Posted: 08 Dec 2013 09:33 PM PST
Top stories this morning a post questioning the value of the value of best-seller lists (link), the firsthand account of the death of a school library (link), new details on the anti-trust lawsuit (link), and more.
Posted: 08 Dec 2013 10:21 AM PST
Or is it?
While many bloggers talked about the wonders of this tablet, few were willing to put there money where their mouth was and find out first hand whether HP could roll a tablet which broke the $100 barrier while still having good enough performance to be worth buying.
I am one of those few, and now that I have had this tablet for a week I can see that HP has managed to release a serious competitor for the bottom of the market.
The HP Mesquite tablet lacks many of the refinements found on more expensive tablets and it even lacks some of the ports and other features found on similarly priced Android tablets (second USB port, HDMI port etc). It’s also running a slightly older version of Android which is missing a few of the subtle but useful tricks which many of its competitors have.
But in spite of its shortcomings, the Mesquite is still a solid tablet with a well-crafted shell, decent battery life, average performance, and an okay screen.
Of the several tablets I have tried in the past couple months, the Mesquite tablet is my choice for best buy under $100. It bests the Ematic EM63 (my second choice) in the screen department, and the EM63 also has less storage.
On the other hand, the EM63 also costs $20 less, and that might be important to some price-conscious buyers.
Where to Buy it
HP has a number of moderately priced Android tablets but so far as I know this is the only budget model with an Intel chip.
The HP Mesquite tablet, which is also known as the HP 7 (model number 1800), has a 1.6GHz Intel Atom Z2460 CPU with 1GB of RAM, 5.1GB of storage, and a microSD card slot.This tablet is equipped with a VGA webcam, Wifi, Bluetooth, and a speaker/mike.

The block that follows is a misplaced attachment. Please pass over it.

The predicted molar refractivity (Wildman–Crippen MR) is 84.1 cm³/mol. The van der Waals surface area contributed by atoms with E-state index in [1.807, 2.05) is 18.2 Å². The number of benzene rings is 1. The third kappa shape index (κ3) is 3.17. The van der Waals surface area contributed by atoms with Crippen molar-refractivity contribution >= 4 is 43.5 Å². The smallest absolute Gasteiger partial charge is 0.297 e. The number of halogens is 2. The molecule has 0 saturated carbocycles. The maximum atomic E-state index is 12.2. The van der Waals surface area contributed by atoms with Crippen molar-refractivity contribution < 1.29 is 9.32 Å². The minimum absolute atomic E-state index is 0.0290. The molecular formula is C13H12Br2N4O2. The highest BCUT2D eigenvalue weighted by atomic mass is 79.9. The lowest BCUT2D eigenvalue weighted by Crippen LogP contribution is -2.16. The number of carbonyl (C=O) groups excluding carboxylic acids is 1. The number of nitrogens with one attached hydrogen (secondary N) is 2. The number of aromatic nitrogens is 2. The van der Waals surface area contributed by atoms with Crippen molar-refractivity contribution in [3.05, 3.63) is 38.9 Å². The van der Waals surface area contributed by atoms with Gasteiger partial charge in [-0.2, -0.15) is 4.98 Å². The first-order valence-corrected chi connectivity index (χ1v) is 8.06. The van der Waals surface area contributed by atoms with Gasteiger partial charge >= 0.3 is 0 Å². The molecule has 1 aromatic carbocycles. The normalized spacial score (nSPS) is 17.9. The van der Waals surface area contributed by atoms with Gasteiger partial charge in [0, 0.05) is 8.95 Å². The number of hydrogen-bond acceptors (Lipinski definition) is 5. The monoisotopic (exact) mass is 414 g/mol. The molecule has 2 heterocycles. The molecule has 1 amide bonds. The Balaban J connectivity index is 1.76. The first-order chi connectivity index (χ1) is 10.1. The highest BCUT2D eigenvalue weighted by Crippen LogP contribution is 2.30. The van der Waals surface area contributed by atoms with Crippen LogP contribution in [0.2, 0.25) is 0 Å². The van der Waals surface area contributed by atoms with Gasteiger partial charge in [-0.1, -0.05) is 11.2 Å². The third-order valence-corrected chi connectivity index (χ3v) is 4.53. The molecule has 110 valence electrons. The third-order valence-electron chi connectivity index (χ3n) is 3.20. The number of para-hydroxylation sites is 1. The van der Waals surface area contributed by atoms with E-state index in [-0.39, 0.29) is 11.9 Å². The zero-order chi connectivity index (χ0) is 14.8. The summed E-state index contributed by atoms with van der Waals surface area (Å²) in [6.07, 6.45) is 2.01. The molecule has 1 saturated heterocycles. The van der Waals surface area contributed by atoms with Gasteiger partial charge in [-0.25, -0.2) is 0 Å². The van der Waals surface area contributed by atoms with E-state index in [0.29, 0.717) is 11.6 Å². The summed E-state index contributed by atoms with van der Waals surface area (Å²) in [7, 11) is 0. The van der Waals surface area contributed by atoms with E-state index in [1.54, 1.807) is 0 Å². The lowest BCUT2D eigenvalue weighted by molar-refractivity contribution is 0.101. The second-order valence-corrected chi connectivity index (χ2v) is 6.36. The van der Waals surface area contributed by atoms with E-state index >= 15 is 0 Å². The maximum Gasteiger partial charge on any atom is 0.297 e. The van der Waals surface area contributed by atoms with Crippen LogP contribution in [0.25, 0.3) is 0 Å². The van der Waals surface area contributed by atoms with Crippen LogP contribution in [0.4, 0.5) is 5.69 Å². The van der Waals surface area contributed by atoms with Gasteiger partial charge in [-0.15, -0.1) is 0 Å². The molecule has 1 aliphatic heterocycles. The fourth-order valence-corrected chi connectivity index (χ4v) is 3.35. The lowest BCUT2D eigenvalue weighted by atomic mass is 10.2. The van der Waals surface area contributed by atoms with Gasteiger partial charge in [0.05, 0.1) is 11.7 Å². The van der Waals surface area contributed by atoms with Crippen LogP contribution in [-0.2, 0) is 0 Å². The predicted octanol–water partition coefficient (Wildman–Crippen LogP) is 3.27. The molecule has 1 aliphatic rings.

It’s only available in a matte white shell which attracts fingerprints like flies to honey with the usual glossy black front.
There’s a minimal amount of detail on the front of the tablet – pretty much the only noticeable feature is the VGA webcam centered on the face of the tablet over one of the long sides of the screen.
The curved rear of the tablet sports the single speaker and the microSD card slot. The USB and headphone jack are found on the left edge, and on the upper left edge you will find the power button and the volume buttons.
Like many other tablets in this price range the build quality is decent. The edges are smooth, the seams tight, and the tablet is pleasant to hold. This is neither the largest nor smallest of the 7″ tablets I’ve tried and it can be held firmly in one of my largish man hands. But it is a little on the heavy side, so I’m not sure that I would hold it one-handed for very long.
This tablet is nice but it’s not a candidate for a one-handed reading experience – not without some type of strap or case.
The Mesquite runs a stock version of Android 4.1 with the usual Google apps as well as a single addition. That is last year’s OS, and it’s now 3 generations out of date (when compared to premium tablets).
Along with Gmail, Youtube, Chrome, Google+, etc, this tablet also includes HP ePrint, an app which lets the tablet interface with HP-branded printers. This is the older and less capable of interface apps which HP has released. It’s useful but if you have an HP printer you’ll probably want to install the all-in-one app. That supports HP’s printers as well as their scanners, making it a lot more useful.
In general the software ran smoothly and I didn’t encounter any problems. I have read that some have had compatibility issues with some apps in Google Play, but I have not.
My only issue with the Mesquite tablet is that Android 4.1 on the Mesquite is missing some of the more useful features which I have come to appreciate and which I have found on the Mesquite’s budget tablet competitors.
For example, most tablets running Android 4.0 have a useful status menu which pops up out of the bottom right corner of the screen with readily accessible info on recent activity, battery status, screen brightness. A lot of tablets running Android 4.2 or above replaced that status menu with a new one in the upper right corner.